But now, I think I finally understand what is meant by the term Mother Kirk.

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You can read Part 2 here.

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Edited to add:

I've created a new tag "Book of Common Prayer" and have scanned over my older posts trying to tag things that mention the BCP or quote from it. I didn't tag all the Psalms I've posted, but all those Latin titles for the Psalms come from the Psalter in the BCP.

There were a handful where I mentioned it so briefly that I decided not to tag them. Mostly they were short quotes from the book. In the post "Grief, a year later," when I said, "I look for the resurrection of the dead and the life of the world to come," that's from the Nicene Creed, which we recite every Sunday after the Scripture readings.

In a couple of different places I mentioned that some of my favorite words are these:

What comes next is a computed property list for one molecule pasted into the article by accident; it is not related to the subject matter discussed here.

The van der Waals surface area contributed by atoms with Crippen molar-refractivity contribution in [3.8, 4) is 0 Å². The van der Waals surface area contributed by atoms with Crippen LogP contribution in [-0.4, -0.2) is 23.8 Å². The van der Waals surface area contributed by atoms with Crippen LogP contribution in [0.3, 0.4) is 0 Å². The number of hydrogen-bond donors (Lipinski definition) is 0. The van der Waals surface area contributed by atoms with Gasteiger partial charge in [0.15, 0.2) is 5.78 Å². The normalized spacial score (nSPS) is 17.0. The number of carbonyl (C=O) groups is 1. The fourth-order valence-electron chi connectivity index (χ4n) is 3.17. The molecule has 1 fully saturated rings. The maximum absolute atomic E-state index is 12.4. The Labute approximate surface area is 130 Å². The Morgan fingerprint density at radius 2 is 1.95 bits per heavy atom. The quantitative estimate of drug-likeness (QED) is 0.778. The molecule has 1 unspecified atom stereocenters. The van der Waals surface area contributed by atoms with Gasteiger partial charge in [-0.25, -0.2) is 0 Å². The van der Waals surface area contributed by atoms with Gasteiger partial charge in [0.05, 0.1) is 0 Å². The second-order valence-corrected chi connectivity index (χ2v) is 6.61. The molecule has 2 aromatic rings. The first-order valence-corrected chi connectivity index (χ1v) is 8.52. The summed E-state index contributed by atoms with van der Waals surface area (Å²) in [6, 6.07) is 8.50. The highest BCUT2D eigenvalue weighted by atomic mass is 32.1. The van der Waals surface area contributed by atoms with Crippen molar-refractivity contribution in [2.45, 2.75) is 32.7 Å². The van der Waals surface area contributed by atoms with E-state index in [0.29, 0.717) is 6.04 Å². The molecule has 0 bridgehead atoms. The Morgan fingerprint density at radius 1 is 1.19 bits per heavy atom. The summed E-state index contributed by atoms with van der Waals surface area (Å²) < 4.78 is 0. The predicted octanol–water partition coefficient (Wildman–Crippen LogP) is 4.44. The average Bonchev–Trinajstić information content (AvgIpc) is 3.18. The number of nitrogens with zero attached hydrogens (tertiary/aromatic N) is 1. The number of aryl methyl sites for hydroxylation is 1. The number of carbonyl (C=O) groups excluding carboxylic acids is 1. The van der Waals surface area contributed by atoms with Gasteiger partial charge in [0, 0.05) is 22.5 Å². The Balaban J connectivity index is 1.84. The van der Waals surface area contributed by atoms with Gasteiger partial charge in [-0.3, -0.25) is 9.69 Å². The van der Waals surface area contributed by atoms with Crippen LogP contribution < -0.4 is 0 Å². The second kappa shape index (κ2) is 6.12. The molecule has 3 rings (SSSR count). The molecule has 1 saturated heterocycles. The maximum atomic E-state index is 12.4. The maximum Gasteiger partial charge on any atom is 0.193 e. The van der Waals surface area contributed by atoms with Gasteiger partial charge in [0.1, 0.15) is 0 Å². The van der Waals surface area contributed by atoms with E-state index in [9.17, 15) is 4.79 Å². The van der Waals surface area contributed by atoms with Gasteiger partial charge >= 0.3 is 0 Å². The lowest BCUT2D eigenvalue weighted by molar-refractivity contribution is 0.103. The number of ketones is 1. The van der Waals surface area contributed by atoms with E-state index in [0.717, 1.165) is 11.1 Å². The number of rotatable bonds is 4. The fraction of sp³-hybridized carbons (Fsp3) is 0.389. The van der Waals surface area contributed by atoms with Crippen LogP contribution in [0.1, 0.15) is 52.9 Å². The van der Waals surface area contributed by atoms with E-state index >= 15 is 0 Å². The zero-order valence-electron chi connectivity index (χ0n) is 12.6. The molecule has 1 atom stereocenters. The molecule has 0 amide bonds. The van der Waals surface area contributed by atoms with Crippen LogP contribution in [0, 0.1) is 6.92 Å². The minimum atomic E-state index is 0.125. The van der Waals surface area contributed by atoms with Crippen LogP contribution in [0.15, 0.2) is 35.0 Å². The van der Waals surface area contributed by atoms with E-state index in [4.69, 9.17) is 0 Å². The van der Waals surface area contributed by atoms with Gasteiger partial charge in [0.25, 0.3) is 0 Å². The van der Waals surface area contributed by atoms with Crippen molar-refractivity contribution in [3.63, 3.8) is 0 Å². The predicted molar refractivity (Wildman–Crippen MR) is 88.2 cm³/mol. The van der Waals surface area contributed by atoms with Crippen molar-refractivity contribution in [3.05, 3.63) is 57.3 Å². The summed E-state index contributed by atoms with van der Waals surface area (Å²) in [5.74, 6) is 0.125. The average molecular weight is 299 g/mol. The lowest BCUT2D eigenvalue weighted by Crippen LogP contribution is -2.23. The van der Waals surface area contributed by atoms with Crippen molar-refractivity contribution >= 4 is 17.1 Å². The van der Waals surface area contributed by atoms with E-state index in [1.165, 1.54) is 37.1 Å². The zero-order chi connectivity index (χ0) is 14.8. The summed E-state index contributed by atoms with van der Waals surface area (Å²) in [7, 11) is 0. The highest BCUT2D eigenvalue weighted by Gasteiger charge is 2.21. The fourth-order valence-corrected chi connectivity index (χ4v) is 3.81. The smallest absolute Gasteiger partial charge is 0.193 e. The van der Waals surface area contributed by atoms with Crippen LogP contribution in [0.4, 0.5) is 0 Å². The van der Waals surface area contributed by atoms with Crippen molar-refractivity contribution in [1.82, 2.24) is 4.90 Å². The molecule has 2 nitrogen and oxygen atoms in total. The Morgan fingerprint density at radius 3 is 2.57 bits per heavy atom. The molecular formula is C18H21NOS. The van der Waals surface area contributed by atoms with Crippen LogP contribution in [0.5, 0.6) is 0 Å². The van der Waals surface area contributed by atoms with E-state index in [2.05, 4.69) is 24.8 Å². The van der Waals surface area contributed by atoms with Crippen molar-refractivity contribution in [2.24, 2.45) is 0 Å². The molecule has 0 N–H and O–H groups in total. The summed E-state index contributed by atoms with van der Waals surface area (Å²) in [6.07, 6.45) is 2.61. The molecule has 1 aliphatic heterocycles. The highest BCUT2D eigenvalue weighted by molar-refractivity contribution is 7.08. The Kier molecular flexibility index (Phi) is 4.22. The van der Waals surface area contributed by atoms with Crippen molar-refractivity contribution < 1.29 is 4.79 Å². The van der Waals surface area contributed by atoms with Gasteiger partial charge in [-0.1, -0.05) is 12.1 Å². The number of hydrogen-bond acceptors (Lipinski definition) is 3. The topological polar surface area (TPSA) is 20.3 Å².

"With this ring I thee wed, with my body I thee worship, and all my worldly goods I thee endow," from the 1662 BCP.

"Christ has died. Christ is risen. Christ will come again," said by the congregation during the Eucharistic Prayer, 1979 BCP.

"These are the gifts of God for the people of God. Take them in remembrance that Christ died for you, and feed on him in your hearts by faith, with thanksgiving," said by the priest while holding the bread and the cup, just after the breaking of the bread, inviting God's people to the Table, 1979 BCP.

Friday, October 14, 2011

This is supposed to be a post about "Men Without Chests."

But my children are clamoring for me to read another chapter of Rafael Sabatini's Captain Blood, about an Irish soldier-doctor living in England during the reign of James II who is falsely accused of treason then sold into slavery. Peter Blood has so far quoted Horace and Richard Lovelace (I've had a crush on Lovelace ever since I read "To Lucasta, going to the Wars" in my teens), and is showing us how Courage, Honour, and Kindness behave in adverse circumstances.